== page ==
Cannady v. First Comp

Filing 121

ORDER granting 102 motion for summary judgment. Signed by District Judge Ortrie D. Smith on 04/20/2009. (Will-Fees, Eva)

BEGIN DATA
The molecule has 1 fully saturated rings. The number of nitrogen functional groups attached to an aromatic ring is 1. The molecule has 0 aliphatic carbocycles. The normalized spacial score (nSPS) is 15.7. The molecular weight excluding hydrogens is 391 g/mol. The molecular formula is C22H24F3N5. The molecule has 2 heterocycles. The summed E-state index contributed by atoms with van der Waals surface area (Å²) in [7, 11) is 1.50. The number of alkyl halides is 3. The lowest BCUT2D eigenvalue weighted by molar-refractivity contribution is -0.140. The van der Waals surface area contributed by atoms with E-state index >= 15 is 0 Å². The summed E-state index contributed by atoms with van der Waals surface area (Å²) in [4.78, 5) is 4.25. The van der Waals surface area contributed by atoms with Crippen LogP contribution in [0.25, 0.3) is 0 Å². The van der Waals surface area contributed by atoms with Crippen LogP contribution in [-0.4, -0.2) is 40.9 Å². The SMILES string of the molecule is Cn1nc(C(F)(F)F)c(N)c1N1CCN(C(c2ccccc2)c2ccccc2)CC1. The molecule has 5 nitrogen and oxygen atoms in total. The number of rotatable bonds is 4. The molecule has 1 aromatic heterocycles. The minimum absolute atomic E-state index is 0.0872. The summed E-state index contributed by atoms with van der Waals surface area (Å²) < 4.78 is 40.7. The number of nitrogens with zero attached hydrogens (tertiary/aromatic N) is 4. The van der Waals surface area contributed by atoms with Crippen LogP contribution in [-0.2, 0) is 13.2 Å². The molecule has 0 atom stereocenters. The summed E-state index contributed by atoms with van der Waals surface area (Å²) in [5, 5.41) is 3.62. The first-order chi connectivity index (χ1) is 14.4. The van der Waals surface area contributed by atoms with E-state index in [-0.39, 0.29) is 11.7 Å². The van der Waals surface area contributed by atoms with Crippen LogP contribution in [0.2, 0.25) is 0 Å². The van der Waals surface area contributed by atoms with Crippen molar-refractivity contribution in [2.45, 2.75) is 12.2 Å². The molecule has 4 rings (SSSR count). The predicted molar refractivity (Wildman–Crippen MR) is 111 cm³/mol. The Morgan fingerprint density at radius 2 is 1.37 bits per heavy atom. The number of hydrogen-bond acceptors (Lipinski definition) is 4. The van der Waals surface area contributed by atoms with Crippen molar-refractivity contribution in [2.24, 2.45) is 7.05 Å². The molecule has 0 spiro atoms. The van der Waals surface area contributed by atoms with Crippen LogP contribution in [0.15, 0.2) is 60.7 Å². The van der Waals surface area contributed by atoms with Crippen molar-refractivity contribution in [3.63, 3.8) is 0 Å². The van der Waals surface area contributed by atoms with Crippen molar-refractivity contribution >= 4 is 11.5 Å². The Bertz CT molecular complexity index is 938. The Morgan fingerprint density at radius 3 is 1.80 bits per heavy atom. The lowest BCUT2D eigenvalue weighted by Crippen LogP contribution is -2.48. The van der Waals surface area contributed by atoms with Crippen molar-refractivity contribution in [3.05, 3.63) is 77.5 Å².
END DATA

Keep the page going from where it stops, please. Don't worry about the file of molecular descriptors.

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IN THE UNITED STATES DISTRICT COURT FOR THE WESTERN DISTRICT OF MISSOURI SOUTHWESTERN DIVISION VINCENT CANNADY, Plaintiff, vs. FIRST COMP, Defendant. ) ) ) ) ) ) ) ) ) Case No. 07-5054-CV-SW-ODS ORDER AND OPINION GRANTING MOTION FOR SUMMARY JUDGMENT Pending is Defendant First Comp's Motion for Summary Judgment (Doc. # 102) on Plaintiff's remaining claims for employment discrimination. Plaintiff brings his claims for race and disability discrimination pro se under Title VII of the Civil Rights Act of 1964 ("Title VII") and the Americans with Disabilities Act ("ADA").1 For the following reasons, Defendant's Motion is granted. I. BACKGROUND Plaintiff is an African-American male residing in southwestern Missouri. He has many years of experience in the field of computer programming. In 2006, Plaintiff was heavily recruited for a position in Defendant's Information Technology ("IT") department by Greg Jackson, a staffing recruiter at WorldBridge Partners, a recruiting firm. Plaintiff initially applied for the position of "Senior Programmer Analyst" but the position was closed prior to his interview; accordingly, Plaintiff eventually interviewed for the entrylevel position of "Programmer Analyst." On August 31, 2006, Plaintiff drove to Kansas City International airport for a 6 p.m. flight to Omaha, Nebraska, where Defendant is located. Plaintiff had an interview The Court previously dismissed Plaintiff's age discrimination claim filed under the Age Discrimination in Employment Act and his race discrimination claims filed under 42 U.S.C. 1983, 1985, and 1986. See Doc. # 61. 1 scheduled to take place on September 1, 2006. Plaintiff missed his flight out of Kansas City, and his recruiter, Mr. Jackson, told Plaintiff he should drive the rest of the way, rather than reschedule the interview, because the "Director" would only be in town for one day. Plaintiff states that he was reluctant to make the drive, but agreed after Mr. Jackson promised him he would get the job, and that the Defendant "only wanted to make sure he was not a `drooling idiot.'" Doc. # 16, p. 14. Plaintiff was involved in a serious car accident while driving to Omaha. On September 1, 2006, Plaintiff called the recruiting firm from the hospital to inform them of his accident. He was told that Defendant would still be interested in hiring him if he could get there. Plaintiff said he was barely able to get out of bed and could not walk, but he was informed that "they had another employee who is temporarily disabled and they were accommodating him." Doc. # 16, p. 15. Plaintiff informed Laura Riley, Defendant's Human Resources Representative, that his foot was broken in four places and dislocated and his dominant hand was broken, so his spouse would be accompanying him to the interview. The day before his interview, now scheduled for September 14, 2006, Plaintiff drove to Omaha with his family. Plaintiff requested a wheelchair from Mr. Jackson for use during the interview. The next day, Plaintiff arrived at Defendant's building being pushed in a wheelchair by his wife. Before his interview, Plaintiff took a personality test. He was told that "he was just the kind of candidate First Comp was looking for, and that the interview was a formality." Doc. # 116, p. 16. Laura Riley told Plaintiff she was going to begin working on his "Offer letter." Id. Plaintiff was originally scheduled to interview with Jim O'Halloran, the Vice President of IT. However, Mr. O'Halloran had a conflict so Lance Stapes, Program Manager in IT, interviewed Plaintiff in his place. Plaintiff was also interviewed by Andrew Harris, the Director of Information Systems; Phil Stencel, the Senior Programmer Analyst; and Chris Seim, a System Analyst. Plaintiff states that while he was interviewing with Andrew Harris, Mr. Harris stated in reference to the Indian contractors working in the IT department, that "Indian contractors were disposable." Doc. # 116, p. 16. Additionally, Phil Stencel told Plaintiff "do not try to make me like you because no matter what you do I will not like you." He 2 also told Plaintiff that he had no questions for Plaintiff since he (Mr. Stencel) "was new to Coldfusion Programming and the Plaintiff's resume speaks for itself." Doc. # 116, p. 17. Plaintiff additionally states that someone called him a "black cowboy" and asked why he lived in such a remote area in Missouri. Doc. # 116, p. 11. Following Plaintiff's interviews, Mr. O'Halloran reviewed the written evaluations completed by Mr. Stencel, Mr. Harris, and Mr. Staples. Each evaluation indicated that during the interview Plaintiff spent considerable time talking negatively about former employers and managers. Mr. Stencel noted Plaintiff's frequent job changing. Mr. Harris noted Plaintiff's desire to work alone rather than as part of a department team. Mr. Stapes relayed Plaintiff's statement that he "knew a trick" that he uses to "see the code of any company that uses ColdFusion" to "screen" potential employers to determine their technical capability. During the interview he further stated that he "used this trick to see if the prospective company had good enough programmers before he wasted his time in traveling 600 miles for nothing." Doc. # 83, p. 3-4. After reviewing the evaluations, Mr. O'Halloran decided not to offer Plaintiff a programmer analyst position. Mr. O'Halloran states that he "never met Plaintiff at any time" and "had no knowledge of his race, broken ankle and wrist, casts or wheelchair use at the time he made the decision not offer him employment at FirstComp." O'Halloran Aff., Doc. # 103, Exh. A, 7. Plaintiff alleges that he and his wife "clearly saw Mr. O'Halloran as they entered the IT Department, Mr. O'Halloran saw the Plaintiff was Black as he stood in the door of someone's Office." Doc. # 116, p. 18. A few days later, after returning home, Greg Jackson informed Plaintiff that he had not gotten the job because Defendant thought he was "arrogant and lacked humility." Four programmer analysts were ultimately hired by Mr. O'Halloran between October 2006 and February 2007. The record does not provide the race or disabled status of the individuals hired. II. STANDARD A moving party is entitled to summary judgment on a claim only if there is a 3 showing that "there is no genuine issue as to any material fact and that the moving party is entitled to a judgment as a matter of law." See generally Williams v. City of St. Louis, 783 F.2d 114, 115 (8th Cir. 1986). "[W]hile the materiality determination rests on the substantive law, it is the substantive law's identification of which facts are critical and which facts are irrelevant that governs." Anderson v. Liberty Lobby, Inc., 477 U.S. 242, 248 (1986); see also Get Away Club, Inc. v. Coleman, 969 F.2d 664 (8th Cir. 1992). In applying this standard, the Court must view the evidence in the light most favorable to the non-moving party, giving that party the benefit of all inferences that may be reasonably drawn from the evidence. Matsushita Elec. Indus. Co. v. Zenith Radio Corp., 475 U.S. 574, 588-89 (1986); Tyler v. Harper, 744 F.2d 653, 655 (8th Cir. 1984), cert. denied, 470 U.S. 1057 (1985). However, a party opposing a motion for summary judgment "may not rest upon the mere allegations or denials of the . . . pleadings, but . . by affidavits or as otherwise provided in [Rule 56], must set forth specific facts showing that there is a genuine issue for trial." Fed. R. Civ. P. 56(e). III. DISCUSSION A. ADA Claim The ADA prohibits an employer from discriminating against an individual "because of the disability of such individual." Wood v. Crown Redi-Mix, Inc., 339 F.3d 682, 686 (8th Cir. 2003) (quoting 42 U.S.C. 12112(a)). Plaintiff alleges that he was discriminated against on the basis of a disability when he was not hired for the job with Defendant after interviewing with casts on and while in a wheelchair. Where there is no evidence of direct discrimination based on disability, courts must analyze ADA claims under the burden-shifting framework outlined in McDonnell Douglas Corp. v. Green, 411 U.S. 792 (1973). Rehrs v. IAMS Co., 486 F.3d 353, 356 (8th Cir. 2007) (citing Kratzer v. Rockwell Collins, Inc., 398 F.3d 1040, 1044 (8th Cir. 2005)). Under this framework, a plaintiff has the initial burden of establishing a prima facie case showing he "(1) had a disability within the meaning of the ADA; (2) was qualified, with or without reasonable accommodation, to perform the essential job functions of the position in question; and 4 . (3) suffered an adverse employment action because of said disability." Rehrs, 486 F.3d at 356. If a plaintiff establishes a prima facie case, the burden shifts to the employer to "articulate some legitimate, nondiscriminatory reason for the employer's actions." Id. If the employer meets this requirement, the burden shifts back to the plaintiff to show the employer's articulated legitimate, nondiscriminatory justification is a pretext. Id. In this case, the Court will assume, without finding, that Plaintiff has established a prima facie case that Defendant discriminated against him based on a disability. However, the Defendant has articulated more than one legitimate, nondiscriminatory reason for not hiring Plaintiff. Specifically, Mr. O'Halloran was informed of several comments made by Plaintiff during his interviews that would make him unattractive to a potential employer. Most notably, Mr. Stapes stated that during his interview Plaintiff told him he had used a "trick" that he knew to view the computer code of Defendant in an effort to assess Defendant's technical capability "before he wasted his time in traveling 600 miles for nothing." Plaintiff admits making this statement, he just denies that he was "hacking" into the Defendant's system, as Defendant characterizes the action. "A district court may not second-guess an employer's valid, nondiscriminatory employment decisions." Arnold v. Nursing and Rehab. Ctr. at Good Shephard, LLC, 471 F.3d 843, 846 (8th Cir. 2006). Plaintiff argues his actions were benign and should not be deemed "hacking." However, Defendant's decision to not hire Plaintiff for using "tricks" to view its private computer code is reasonable, and the Court will not secondguess it. Thus, the burden shifts to Plaintiff to establish Defendant's stated justification was a pretext for discrimination. Plaintiff's effort at establishing pretext includes the fact that (1) he was heavily recruited by Defendant, through an independent recruiting firm, (2) that he was told the interviews were just a formality, (3) that he was assured he would get the job, and (4) that he is an expert in his field. However, even if Plaintiff was an attractive candidate before his interviews, the statements he made during his interviews would very likely change an employer's mind. Therefore, because Plaintiff does not provide evidence that creates a material factual dispute as to whether Defendant's nondiscriminatory reason for its decision was a pretext, Defendant's motion 5 for summary judgment on Plaintiff's ADA claim is granted. B. Title VII Claim Title VII makes it unlawful for an employer to refuse to hire an individual because of that individual's race. 42 U.S.C. 2000e-2(a)(1). A plaintiff may establish a violation of Title VII through either direct or indirect evidence. Twymon v. Wells Fargo & Co., 462 F.3d 925, 933 (8th Cir. 2006). "Direct evidence is evidence that establishes a specific link between the alleged discriminatory animus and the challenged decision, sufficient to support a finding by a reasonable fact finder that an illegitimate criterion actually motivated the employer's decision." Id. (internal quotations omitted). "Direct evidence does not include stray remarks in the workplace, statements by nondecisionmakers, or statements by decisionmakers unrelated to the decisional process itself." Id. (internal quotations omitted). Plaintiff asks the Court to infer a discriminatory motive from several statements and actions by Defendant: (1) Andrew Harris's statement that "Indian contractors are disposable"; (2) Phil Stencel's statement to Plaintiff, "do not try to make me like you because no matter what you do I will not like you"; (3) someone calling Plaintiff a "black cowboy" and asking him why he lived in such a remote area in Missouri; (4) Jim O'Halloran being too busy to interview Plaintiff as planned; and (5) Defendant's statement to Greg Jackson that he was not offered the job because he "was arrogant and lacked humility." First, Mr. Stencel's statement that he would not like Plaintiff no matter what, and the statement that Plaintiff was arrogant and lacking in humility, do not appear to implicate race at all. "Facially race-neutral statements, without more, do not demonstrate racial animus on the part of the speaker." Id. (citing Putman v. Unity Health Sys., 348 F.3d 732, 735 (8th Cir. 2003) (noting that statements that plaintiff was "not humble enough" and was "too prideful" were facially race-neutral and were not direct evidence of discrimination)). Second, Mr. Harris's statement that Indian contractors were disposable does not reflect racial animus towards Plaintiff, who is African-American. Additionally, Mr. Harris 6 did not decide not to hire Plaintiff; Jim O'Halloran made the decision not to hire Plaintiff and he did not make the statement. The statement is best characterized as a stray remark made by a non-decisionmaker, and is therefore not direct evidence of discrimination. Likewise, the unattributed statement that Plaintiff was a "black cowboy," while referencing Plaintiff's race, does not suggest that the speaker held animus toward African-Americans. Even if the statement was derogatory, however, it was not made by Jim O'Halloran. Therefore, it can also be described as a stray remark made by a nondecisionmaker. Furthermore, Plaintiff provides no evidence that any racial bias held by his interviewers would have influenced Mr. O'Halloran's decision. Finally, Plaintiff construes Jim O'Halloran's failure to meet with Plaintiff as originally planned as a discriminatory act. However, Mr. O'Halloran's affidavit states that he had a scheduling conflict that prevented him from conducting the interview. O'Halloran Aff., Doc. # 103, Exh. A, 1. Plaintiff provides no evidence to the contrary. Mr. O'Halloran's affidavit also states that he never met with Plaintiff at any time and had no knowledge of Plaintiff's race, broken ankle and wrist, casts or wheel-chair use at the time he made his decision not to hire Plaintiff. Id. 8. Plaintiff disputes this assertion, stating he and his wife clearly saw Mr. O'Halloran standing in the doorway of someone's office as they entered the IT department and that Mr. O'Halloran saw Plaintiff. Doc. # 116, p. 18. However, even if Plaintiff is correct, that does not support an inference that Mr. O'Halloran knew that the individual he saw was the same person referenced in the interview forms he later evaluated. Accordingly, the Court concludes Plaintiff has failed to produce direct evidence of discrimination. When there is no direct evidence of discrimination, courts analyze Title VII race discrimination claims under the same burden-shifting framework set forth in McDonnell Douglas. See Forrest v. Kraft Foods, Inc., 285 F.3d 688, 691 (8th Cir. 2002). The initial burden is on the plaintiff to establish a prima facie case of race discrimination. Id. To meet this burden in a failure to hire claim, a plaintiff must show "(i) that he belongs to a racial minority; (ii) that he applied and was qualified for a job for which the employer was seeking applicants; (iii) that despite his qualifications, he was rejected; and (iv) that after his rejection, the position remained open and the employer continued to seek applicants 7 from persons of complainant's qualifications." McDonnell Douglas, 411 U.S. at 802; Chambers v. Wynne Sch. Dist., 909 F.2d 1214, 1216 (8th Cir. 1990). If a plaintiff establishes a prima facie case, creating a presumption of discrimination, the burden shifts to the defendant to rebut the presumption by articulating a legitimate, nondiscriminatory basis for its action. If a defendant meets its burden, plaintiff must establish that the defendant's stated justification for its decision is a pretext for discrimination. Hill v. St. Louis University, 123 F.3d 1114, 1119 (8th Cir. 1997). As discussed in reference to Plaintiff's ADA claim, Defendant articulated more than one legitimate, non-discriminatory reason for not hiring Plaintiff. In response, Plaintiff has not provided evidence that would allow a reasonable jury to conclude that Defendant's stated reason for refusing to hire Plaintiff was a pretext for racial discrimination. Therefore, Defendant's motion for summary judgment on Plaintiff's Title VII claim is granted. IV. CONCLUSION For the foregoing reasons, Defendant's Motion for Summary Judgment is granted. IT IS SO ORDERED. DATE: April 20, 2009 /s/ Ortrie D. Smith ORTRIE D. SMITH, JUDGE UNITED STATES DISTRICT COURT 8